Moody's renews Congo's "Caa2" rating with a stable outlook
Moody's, the rating agency, has maintained its rating for Congolese debt, both in local currency and foreign currencies, at "Caa2," with a stable outlook. This assessment differs from that of S&P, which upgraded the country's rating in August due to improved oil production.
This decision is attributed to concerns about the Republic of Congo's weak public finance management, coupled with a high debt burden and a heavy reliance on oil revenues, making the country susceptible to oil price fluctuations.
Moody's highlights the risk of acute liquidity issues during an oil shock, which could jeopardize the country's ability to meet its debt payment obligations due to its substantial public debt and the absence of economic stabilizers. Additionally, an expected increased oil revenue may not be sufficient to address the country's internal arrears in the short term.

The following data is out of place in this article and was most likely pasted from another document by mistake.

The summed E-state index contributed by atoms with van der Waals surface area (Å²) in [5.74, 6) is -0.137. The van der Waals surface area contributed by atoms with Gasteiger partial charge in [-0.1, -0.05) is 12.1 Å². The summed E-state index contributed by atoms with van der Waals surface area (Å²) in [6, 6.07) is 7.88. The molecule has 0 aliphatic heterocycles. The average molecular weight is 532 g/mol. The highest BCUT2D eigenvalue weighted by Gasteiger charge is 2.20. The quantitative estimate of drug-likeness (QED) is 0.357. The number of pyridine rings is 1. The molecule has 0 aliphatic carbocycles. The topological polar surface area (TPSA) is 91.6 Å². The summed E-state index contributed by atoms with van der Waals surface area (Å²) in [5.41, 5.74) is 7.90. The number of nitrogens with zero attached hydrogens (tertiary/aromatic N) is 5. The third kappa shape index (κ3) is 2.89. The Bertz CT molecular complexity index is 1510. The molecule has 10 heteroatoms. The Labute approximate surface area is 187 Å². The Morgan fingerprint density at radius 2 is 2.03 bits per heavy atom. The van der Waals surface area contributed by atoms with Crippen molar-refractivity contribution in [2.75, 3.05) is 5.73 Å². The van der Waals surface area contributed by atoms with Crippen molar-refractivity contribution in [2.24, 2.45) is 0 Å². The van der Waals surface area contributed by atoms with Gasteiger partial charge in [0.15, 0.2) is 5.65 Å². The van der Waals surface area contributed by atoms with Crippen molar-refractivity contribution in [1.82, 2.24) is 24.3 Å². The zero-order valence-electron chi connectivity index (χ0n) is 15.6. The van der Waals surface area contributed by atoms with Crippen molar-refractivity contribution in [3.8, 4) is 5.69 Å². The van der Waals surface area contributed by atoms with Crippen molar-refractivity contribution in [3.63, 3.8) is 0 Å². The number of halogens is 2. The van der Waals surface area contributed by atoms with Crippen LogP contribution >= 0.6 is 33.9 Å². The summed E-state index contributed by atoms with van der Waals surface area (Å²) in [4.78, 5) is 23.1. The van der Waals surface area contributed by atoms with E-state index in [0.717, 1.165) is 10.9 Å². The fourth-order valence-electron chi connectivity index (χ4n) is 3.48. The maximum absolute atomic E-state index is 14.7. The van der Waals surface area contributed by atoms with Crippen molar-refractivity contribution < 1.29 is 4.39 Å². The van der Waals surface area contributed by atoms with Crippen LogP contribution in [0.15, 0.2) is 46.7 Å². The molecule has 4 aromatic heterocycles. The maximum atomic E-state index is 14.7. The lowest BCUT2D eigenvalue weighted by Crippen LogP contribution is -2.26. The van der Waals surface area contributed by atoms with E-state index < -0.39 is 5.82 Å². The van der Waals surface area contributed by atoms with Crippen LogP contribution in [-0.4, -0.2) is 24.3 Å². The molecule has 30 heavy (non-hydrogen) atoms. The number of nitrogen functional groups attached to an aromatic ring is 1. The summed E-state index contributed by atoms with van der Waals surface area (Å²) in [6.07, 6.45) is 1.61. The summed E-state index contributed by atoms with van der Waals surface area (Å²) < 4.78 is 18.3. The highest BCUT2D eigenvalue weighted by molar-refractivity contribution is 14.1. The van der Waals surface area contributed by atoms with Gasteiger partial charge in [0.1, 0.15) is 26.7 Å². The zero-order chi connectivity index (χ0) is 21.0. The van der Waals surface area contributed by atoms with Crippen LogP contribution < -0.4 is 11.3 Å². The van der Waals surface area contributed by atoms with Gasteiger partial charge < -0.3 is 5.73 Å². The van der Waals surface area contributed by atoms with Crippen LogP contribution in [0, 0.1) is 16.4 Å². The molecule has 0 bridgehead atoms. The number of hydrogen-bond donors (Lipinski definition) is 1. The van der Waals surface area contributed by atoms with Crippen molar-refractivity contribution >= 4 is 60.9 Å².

The Republic of Congo is expected to benefit from increased hydrocarbon production as new oil and gas fields come into operation and global oil prices rise. However, the nation's heavy dependence on oil (representing 73.11% of exports and 53% of public revenue) makes it vulnerable to price fluctuations. Moody’s suggests that an upgrade in Congo's rating could occur if the government strengthens its liquidity management capabilities and improves its track record in debt servicing, thus alleviating liquidity pressures. Meanwhile, in a move to address its domestic arrears, the country has securitized around $110 million, on the BEAC public securities market. Based on the results obtained, individuals and entities holding Congolese debt that took part in this initiative will receive repayments distributed over a three-year period starting from October 2024, accompanied by an interest rate of 6%.